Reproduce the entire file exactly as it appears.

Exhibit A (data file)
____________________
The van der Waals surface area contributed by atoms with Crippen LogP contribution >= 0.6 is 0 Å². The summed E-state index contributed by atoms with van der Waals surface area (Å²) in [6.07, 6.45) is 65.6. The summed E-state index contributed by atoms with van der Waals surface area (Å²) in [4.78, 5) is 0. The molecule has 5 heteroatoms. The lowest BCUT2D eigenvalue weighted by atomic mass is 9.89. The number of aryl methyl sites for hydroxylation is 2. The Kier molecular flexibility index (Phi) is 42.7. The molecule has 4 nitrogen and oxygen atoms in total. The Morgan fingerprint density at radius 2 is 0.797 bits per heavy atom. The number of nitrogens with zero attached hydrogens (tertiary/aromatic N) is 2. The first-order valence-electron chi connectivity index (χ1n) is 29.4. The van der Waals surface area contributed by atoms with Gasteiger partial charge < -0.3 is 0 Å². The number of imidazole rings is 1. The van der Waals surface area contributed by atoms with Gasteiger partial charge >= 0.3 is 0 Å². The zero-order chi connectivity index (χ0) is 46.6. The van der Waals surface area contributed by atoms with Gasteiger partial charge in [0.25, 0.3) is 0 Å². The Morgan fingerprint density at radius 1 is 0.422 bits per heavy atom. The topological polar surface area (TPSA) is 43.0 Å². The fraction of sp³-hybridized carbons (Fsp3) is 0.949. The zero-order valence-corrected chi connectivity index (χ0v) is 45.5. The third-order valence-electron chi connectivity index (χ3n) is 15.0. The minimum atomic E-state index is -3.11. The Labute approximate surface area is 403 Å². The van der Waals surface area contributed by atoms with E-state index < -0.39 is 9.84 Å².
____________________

The van der Waals surface area contributed by atoms with Crippen LogP contribution >= 0.6 is 0 Å². The summed E-state index contributed by atoms with van der Waals surface area (Å²) in [6.07, 6.45) is 65.6. The summed E-state index contributed by atoms with van der Waals surface area (Å²) in [4.78, 5) is 0. The molecule has 5 heteroatoms. The lowest BCUT2D eigenvalue weighted by atomic mass is 9.89. The number of aryl methyl sites for hydroxylation is 2. The Kier molecular flexibility index (Phi) is 42.7. The molecule has 4 nitrogen and oxygen atoms in total. The Morgan fingerprint density at radius 2 is 0.797 bits per heavy atom. The number of nitrogens with zero attached hydrogens (tertiary/aromatic N) is 2. The first-order valence-electron chi connectivity index (χ1n) is 29.4. The van der Waals surface area contributed by atoms with Gasteiger partial charge < -0.3 is 0 Å². The number of imidazole rings is 1. The van der Waals surface area contributed by atoms with Gasteiger partial charge >= 0.3 is 0 Å². The zero-order chi connectivity index (χ0) is 46.6. The van der Waals surface area contributed by atoms with Gasteiger partial charge in [0.25, 0.3) is 0 Å². The Morgan fingerprint density at radius 1 is 0.422 bits per heavy atom. The topological polar surface area (TPSA) is 43.0 Å². The fraction of sp³-hybridized carbons (Fsp3) is 0.949. The zero-order valence-corrected chi connectivity index (χ0v) is 45.5. The third-order valence-electron chi connectivity index (χ3n) is 15.0. The minimum atomic E-state index is -3.11. The Labute approximate surface area is 403 Å². The van der Waals surface area contributed by atoms with E-state index < -0.39 is 9.84 Å².